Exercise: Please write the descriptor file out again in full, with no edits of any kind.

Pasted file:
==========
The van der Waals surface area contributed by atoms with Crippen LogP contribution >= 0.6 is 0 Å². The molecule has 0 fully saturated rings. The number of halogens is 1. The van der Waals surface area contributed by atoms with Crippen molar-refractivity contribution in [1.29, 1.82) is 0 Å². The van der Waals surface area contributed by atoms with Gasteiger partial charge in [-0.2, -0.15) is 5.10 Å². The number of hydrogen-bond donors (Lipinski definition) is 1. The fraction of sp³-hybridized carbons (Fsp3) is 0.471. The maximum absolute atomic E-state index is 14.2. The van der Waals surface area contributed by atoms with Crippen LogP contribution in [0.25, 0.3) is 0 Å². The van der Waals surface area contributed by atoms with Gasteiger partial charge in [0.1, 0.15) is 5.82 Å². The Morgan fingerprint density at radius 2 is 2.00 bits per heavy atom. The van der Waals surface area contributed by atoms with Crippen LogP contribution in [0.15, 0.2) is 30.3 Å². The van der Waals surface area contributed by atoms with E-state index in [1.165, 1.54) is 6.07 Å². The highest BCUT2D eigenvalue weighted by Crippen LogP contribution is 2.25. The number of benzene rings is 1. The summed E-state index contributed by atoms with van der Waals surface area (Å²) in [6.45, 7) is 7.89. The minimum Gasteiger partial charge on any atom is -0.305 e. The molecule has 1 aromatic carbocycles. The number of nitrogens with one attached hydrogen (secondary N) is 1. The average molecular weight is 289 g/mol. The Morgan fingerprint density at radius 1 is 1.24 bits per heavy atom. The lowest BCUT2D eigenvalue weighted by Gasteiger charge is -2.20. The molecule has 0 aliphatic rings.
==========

The van der Waals surface area contributed by atoms with Crippen LogP contribution >= 0.6 is 0 Å². The molecule has 0 fully saturated rings. The number of halogens is 1. The van der Waals surface area contributed by atoms with Crippen molar-refractivity contribution in [1.29, 1.82) is 0 Å². The van der Waals surface area contributed by atoms with Gasteiger partial charge in [-0.2, -0.15) is 5.10 Å². The number of hydrogen-bond donors (Lipinski definition) is 1. The fraction of sp³-hybridized carbons (Fsp3) is 0.471. The maximum absolute atomic E-state index is 14.2. The van der Waals surface area contributed by atoms with Crippen LogP contribution in [0.25, 0.3) is 0 Å². The van der Waals surface area contributed by atoms with Gasteiger partial charge in [0.1, 0.15) is 5.82 Å². The Morgan fingerprint density at radius 2 is 2.00 bits per heavy atom. The van der Waals surface area contributed by atoms with Crippen LogP contribution in [0.15, 0.2) is 30.3 Å². The van der Waals surface area contributed by atoms with E-state index in [1.165, 1.54) is 6.07 Å². The highest BCUT2D eigenvalue weighted by Crippen LogP contribution is 2.25. The number of benzene rings is 1. The summed E-state index contributed by atoms with van der Waals surface area (Å²) in [6.45, 7) is 7.89. The minimum Gasteiger partial charge on any atom is -0.305 e. The molecule has 1 aromatic carbocycles. The number of nitrogens with one attached hydrogen (secondary N) is 1. The average molecular weight is 289 g/mol. The Morgan fingerprint density at radius 1 is 1.24 bits per heavy atom. The lowest BCUT2D eigenvalue weighted by Gasteiger charge is -2.20. The molecule has 0 aliphatic rings.